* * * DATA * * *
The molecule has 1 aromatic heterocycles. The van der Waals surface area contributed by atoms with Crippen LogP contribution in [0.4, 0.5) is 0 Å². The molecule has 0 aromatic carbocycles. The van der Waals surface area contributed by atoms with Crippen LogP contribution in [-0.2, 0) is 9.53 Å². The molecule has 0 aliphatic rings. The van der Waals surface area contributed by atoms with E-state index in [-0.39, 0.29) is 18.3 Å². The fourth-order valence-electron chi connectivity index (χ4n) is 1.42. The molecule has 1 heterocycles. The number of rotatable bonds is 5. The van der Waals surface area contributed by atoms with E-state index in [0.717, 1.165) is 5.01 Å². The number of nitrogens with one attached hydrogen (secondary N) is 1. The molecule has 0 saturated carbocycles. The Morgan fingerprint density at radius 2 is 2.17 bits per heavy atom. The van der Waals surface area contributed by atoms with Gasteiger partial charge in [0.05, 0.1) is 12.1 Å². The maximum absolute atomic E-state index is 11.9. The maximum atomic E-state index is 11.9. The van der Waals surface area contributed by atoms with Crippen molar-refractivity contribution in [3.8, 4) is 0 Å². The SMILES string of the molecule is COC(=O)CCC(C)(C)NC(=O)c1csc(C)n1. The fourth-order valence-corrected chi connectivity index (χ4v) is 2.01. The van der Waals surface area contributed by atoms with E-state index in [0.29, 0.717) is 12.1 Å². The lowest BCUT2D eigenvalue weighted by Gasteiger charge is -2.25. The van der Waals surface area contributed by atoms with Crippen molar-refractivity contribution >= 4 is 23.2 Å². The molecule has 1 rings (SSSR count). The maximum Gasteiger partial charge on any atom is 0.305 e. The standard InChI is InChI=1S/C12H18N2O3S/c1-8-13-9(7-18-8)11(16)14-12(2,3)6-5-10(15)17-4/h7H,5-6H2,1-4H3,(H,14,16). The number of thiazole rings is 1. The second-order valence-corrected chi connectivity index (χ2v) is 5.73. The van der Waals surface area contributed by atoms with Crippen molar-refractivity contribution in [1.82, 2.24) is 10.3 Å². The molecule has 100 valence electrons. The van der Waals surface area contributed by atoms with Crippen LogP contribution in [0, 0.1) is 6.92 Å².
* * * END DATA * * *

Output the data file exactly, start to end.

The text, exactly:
The molecule has 1 aromatic heterocycles. The van der Waals surface area contributed by atoms with Crippen LogP contribution in [0.4, 0.5) is 0 Å². The molecule has 0 aromatic carbocycles. The van der Waals surface area contributed by atoms with Crippen LogP contribution in [-0.2, 0) is 9.53 Å². The molecule has 0 aliphatic rings. The van der Waals surface area contributed by atoms with E-state index in [-0.39, 0.29) is 18.3 Å². The fourth-order valence-electron chi connectivity index (χ4n) is 1.42. The molecule has 1 heterocycles. The number of rotatable bonds is 5. The van der Waals surface area contributed by atoms with E-state index in [0.717, 1.165) is 5.01 Å². The number of nitrogens with one attached hydrogen (secondary N) is 1. The molecule has 0 saturated carbocycles. The Morgan fingerprint density at radius 2 is 2.17 bits per heavy atom. The van der Waals surface area contributed by atoms with Gasteiger partial charge in [0.05, 0.1) is 12.1 Å². The maximum absolute atomic E-state index is 11.9. The maximum atomic E-state index is 11.9. The van der Waals surface area contributed by atoms with Crippen molar-refractivity contribution in [3.8, 4) is 0 Å². The SMILES string of the molecule is COC(=O)CCC(C)(C)NC(=O)c1csc(C)n1. The fourth-order valence-corrected chi connectivity index (χ4v) is 2.01. The van der Waals surface area contributed by atoms with E-state index in [0.29, 0.717) is 12.1 Å². The lowest BCUT2D eigenvalue weighted by Gasteiger charge is -2.25. The van der Waals surface area contributed by atoms with Crippen molar-refractivity contribution >= 4 is 23.2 Å². The molecule has 1 rings (SSSR count). The maximum Gasteiger partial charge on any atom is 0.305 e. The standard InChI is InChI=1S/C12H18N2O3S/c1-8-13-9(7-18-8)11(16)14-12(2,3)6-5-10(15)17-4/h7H,5-6H2,1-4H3,(H,14,16). The number of thiazole rings is 1. The second-order valence-corrected chi connectivity index (χ2v) is 5.73. The van der Waals surface area contributed by atoms with Crippen molar-refractivity contribution in [1.82, 2.24) is 10.3 Å². The molecule has 100 valence electrons. The van der Waals surface area contributed by atoms with Crippen LogP contribution in [0, 0.1) is 6.92 Å².